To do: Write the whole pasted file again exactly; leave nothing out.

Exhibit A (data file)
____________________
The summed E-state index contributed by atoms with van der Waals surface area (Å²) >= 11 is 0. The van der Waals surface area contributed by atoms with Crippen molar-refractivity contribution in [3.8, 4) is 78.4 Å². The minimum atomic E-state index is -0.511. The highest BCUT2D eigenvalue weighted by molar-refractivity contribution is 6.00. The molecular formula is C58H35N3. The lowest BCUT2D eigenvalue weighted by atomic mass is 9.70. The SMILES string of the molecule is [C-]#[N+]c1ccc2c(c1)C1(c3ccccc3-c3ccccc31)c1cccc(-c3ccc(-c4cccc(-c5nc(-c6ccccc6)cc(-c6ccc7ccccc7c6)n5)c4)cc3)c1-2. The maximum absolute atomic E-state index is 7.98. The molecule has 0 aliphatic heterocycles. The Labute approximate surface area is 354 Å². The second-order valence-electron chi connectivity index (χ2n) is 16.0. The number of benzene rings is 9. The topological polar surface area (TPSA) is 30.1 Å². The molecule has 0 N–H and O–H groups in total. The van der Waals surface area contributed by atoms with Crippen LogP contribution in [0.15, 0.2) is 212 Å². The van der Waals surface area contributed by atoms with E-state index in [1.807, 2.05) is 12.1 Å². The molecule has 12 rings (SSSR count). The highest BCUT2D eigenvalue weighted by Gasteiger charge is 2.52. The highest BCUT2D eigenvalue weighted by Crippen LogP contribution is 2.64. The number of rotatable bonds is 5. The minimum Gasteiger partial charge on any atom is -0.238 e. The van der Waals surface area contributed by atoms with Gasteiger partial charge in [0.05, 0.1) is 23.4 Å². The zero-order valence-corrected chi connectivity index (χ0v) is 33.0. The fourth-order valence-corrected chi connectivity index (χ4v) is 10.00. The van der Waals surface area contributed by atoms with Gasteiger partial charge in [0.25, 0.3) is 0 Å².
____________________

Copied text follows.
The summed E-state index contributed by atoms with van der Waals surface area (Å²) >= 11 is 0. The van der Waals surface area contributed by atoms with Crippen molar-refractivity contribution in [3.8, 4) is 78.4 Å². The minimum atomic E-state index is -0.511. The highest BCUT2D eigenvalue weighted by molar-refractivity contribution is 6.00. The molecular formula is C58H35N3. The lowest BCUT2D eigenvalue weighted by atomic mass is 9.70. The SMILES string of the molecule is [C-]#[N+]c1ccc2c(c1)C1(c3ccccc3-c3ccccc31)c1cccc(-c3ccc(-c4cccc(-c5nc(-c6ccccc6)cc(-c6ccc7ccccc7c6)n5)c4)cc3)c1-2. The maximum absolute atomic E-state index is 7.98. The molecule has 0 aliphatic heterocycles. The Labute approximate surface area is 354 Å². The second-order valence-electron chi connectivity index (χ2n) is 16.0. The number of benzene rings is 9. The topological polar surface area (TPSA) is 30.1 Å². The molecule has 0 N–H and O–H groups in total. The van der Waals surface area contributed by atoms with Crippen LogP contribution in [0.15, 0.2) is 212 Å². The van der Waals surface area contributed by atoms with E-state index in [1.807, 2.05) is 12.1 Å². The molecule has 12 rings (SSSR count). The highest BCUT2D eigenvalue weighted by Gasteiger charge is 2.52. The highest BCUT2D eigenvalue weighted by Crippen LogP contribution is 2.64. The number of rotatable bonds is 5. The minimum Gasteiger partial charge on any atom is -0.238 e. The van der Waals surface area contributed by atoms with Gasteiger partial charge in [0.05, 0.1) is 23.4 Å². The zero-order valence-corrected chi connectivity index (χ0v) is 33.0. The fourth-order valence-corrected chi connectivity index (χ4v) is 10.00. The van der Waals surface area contributed by atoms with Gasteiger partial charge in [0.25, 0.3) is 0 Å².